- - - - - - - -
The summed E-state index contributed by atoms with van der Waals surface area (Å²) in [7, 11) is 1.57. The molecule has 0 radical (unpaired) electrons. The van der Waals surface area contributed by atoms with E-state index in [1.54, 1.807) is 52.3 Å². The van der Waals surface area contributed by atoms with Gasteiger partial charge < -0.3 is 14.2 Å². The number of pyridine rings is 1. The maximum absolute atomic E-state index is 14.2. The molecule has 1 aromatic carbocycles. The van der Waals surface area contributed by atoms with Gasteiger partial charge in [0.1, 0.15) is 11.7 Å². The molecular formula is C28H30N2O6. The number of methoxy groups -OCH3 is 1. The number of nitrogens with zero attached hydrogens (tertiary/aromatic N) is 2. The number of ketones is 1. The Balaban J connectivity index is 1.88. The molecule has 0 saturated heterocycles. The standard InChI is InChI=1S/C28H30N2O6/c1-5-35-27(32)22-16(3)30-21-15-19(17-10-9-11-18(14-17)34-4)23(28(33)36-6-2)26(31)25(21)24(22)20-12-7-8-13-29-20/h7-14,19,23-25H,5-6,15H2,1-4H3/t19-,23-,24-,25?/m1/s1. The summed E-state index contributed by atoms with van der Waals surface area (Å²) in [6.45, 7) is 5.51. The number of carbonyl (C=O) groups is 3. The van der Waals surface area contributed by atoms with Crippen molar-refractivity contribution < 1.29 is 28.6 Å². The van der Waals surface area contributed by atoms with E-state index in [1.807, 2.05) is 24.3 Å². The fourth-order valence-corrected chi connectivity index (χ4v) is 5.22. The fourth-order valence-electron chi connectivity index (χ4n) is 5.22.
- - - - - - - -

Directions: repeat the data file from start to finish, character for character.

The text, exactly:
The summed E-state index contributed by atoms with van der Waals surface area (Å²) in [7, 11) is 1.57. The molecule has 0 radical (unpaired) electrons. The van der Waals surface area contributed by atoms with E-state index in [1.54, 1.807) is 52.3 Å². The van der Waals surface area contributed by atoms with Gasteiger partial charge < -0.3 is 14.2 Å². The number of pyridine rings is 1. The maximum absolute atomic E-state index is 14.2. The molecule has 1 aromatic carbocycles. The van der Waals surface area contributed by atoms with Gasteiger partial charge in [0.1, 0.15) is 11.7 Å². The molecular formula is C28H30N2O6. The number of methoxy groups -OCH3 is 1. The number of nitrogens with zero attached hydrogens (tertiary/aromatic N) is 2. The number of ketones is 1. The Balaban J connectivity index is 1.88. The molecule has 0 saturated heterocycles. The standard InChI is InChI=1S/C28H30N2O6/c1-5-35-27(32)22-16(3)30-21-15-19(17-10-9-11-18(14-17)34-4)23(28(33)36-6-2)26(31)25(21)24(22)20-12-7-8-13-29-20/h7-14,19,23-25H,5-6,15H2,1-4H3/t19-,23-,24-,25?/m1/s1. The summed E-state index contributed by atoms with van der Waals surface area (Å²) in [6.45, 7) is 5.51. The number of carbonyl (C=O) groups is 3. The van der Waals surface area contributed by atoms with Crippen molar-refractivity contribution < 1.29 is 28.6 Å². The van der Waals surface area contributed by atoms with E-state index in [1.807, 2.05) is 24.3 Å². The fourth-order valence-corrected chi connectivity index (χ4v) is 5.22. The fourth-order valence-electron chi connectivity index (χ4n) is 5.22.